Havana, Cuba (CNN) -- An empty chair will represent Cuban dissident Guillermo Farinas Wednesday when the European Parliament awards him a top human rights prize.
As of Tuesday, Farinas had not received the exit visa required by the Cuban government in order to travel abroad. The government did not immediately comment.
The European Parliament said in a statement Tuesday that Farinas would send a recorded speech for the awards ceremony in Strasbourg, France.
Farinas was named the winner of the Sakharov Prize for Freedom of Thought in October. The award includes a 50,000 euro ($66,975) prize, according to the European Parliament web site.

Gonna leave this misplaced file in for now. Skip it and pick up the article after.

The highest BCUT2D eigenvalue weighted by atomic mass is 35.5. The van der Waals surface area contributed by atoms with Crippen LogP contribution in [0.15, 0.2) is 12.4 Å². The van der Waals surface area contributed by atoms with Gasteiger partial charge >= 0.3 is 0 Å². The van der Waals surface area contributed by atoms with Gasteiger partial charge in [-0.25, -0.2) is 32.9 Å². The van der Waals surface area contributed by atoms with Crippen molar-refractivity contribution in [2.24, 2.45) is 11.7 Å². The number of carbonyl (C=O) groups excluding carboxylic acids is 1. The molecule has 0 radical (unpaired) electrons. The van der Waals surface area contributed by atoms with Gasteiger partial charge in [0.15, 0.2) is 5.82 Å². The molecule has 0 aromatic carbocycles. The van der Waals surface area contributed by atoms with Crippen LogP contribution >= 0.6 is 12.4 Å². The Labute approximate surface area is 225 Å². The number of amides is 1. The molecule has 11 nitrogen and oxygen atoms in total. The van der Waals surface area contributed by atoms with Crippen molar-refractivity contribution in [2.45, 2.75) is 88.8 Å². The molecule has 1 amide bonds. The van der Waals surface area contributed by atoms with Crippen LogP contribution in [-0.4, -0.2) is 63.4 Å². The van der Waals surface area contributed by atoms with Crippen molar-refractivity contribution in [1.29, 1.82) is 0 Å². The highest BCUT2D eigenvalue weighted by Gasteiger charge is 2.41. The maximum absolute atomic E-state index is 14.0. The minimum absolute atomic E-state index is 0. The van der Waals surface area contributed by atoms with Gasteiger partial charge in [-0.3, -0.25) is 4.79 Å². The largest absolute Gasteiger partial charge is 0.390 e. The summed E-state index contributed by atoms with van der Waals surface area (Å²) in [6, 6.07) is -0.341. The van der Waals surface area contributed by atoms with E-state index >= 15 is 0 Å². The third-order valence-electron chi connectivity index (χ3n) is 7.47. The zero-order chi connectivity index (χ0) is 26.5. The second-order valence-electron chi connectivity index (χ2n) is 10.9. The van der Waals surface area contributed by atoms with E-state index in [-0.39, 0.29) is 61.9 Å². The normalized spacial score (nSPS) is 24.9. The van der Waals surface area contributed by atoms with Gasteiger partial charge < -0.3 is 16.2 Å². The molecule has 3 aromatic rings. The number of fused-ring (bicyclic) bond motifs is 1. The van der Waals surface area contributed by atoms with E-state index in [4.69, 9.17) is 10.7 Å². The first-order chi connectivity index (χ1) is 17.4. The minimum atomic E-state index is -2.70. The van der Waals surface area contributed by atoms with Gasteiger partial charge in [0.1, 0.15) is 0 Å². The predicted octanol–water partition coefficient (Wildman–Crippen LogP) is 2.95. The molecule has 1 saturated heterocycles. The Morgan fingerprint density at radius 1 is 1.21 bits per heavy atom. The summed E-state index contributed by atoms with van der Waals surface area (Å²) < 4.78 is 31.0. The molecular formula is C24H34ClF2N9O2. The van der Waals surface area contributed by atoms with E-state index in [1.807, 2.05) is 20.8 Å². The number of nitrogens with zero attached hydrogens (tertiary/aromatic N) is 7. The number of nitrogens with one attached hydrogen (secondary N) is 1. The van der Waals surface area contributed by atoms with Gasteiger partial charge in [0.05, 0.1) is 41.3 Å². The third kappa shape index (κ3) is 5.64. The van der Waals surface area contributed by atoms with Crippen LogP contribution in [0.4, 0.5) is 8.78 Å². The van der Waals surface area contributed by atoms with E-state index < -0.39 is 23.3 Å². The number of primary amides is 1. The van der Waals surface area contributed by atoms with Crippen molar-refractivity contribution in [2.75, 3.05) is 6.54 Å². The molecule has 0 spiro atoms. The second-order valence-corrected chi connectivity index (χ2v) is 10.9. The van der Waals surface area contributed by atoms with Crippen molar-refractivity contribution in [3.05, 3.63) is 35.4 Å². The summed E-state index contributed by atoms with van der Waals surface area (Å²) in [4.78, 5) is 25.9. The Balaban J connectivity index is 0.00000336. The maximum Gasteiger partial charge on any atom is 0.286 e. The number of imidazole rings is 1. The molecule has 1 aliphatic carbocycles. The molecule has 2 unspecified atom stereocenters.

He won because he was "ready to sacrifice and risk his own health and life as a means of pressure to achieve change in Cuba," said European Parliament President Jerzy Buzek in a statement.
Farinas endured a 135-day hunger strike earlier this year, demanding the release of political prisoners. He was eventually hospitalized and accepted intravenous liquids, but refused to eat. The activist has gone on more than 20 hunger strikes.
He called off his latest strike when Cuba began to release jailed dissidents in July as part of an agreement with the Catholic Church and Spain.
More than 50 political prisoners have since been released, although the vast majority have agreed to leave the island and live in exile.
Cuba says the dissidents were receiving money from Washington to destabilize the government.
In Farinas' case, state media has also pointed out that the state footed the bill for his lengthy hospital stay.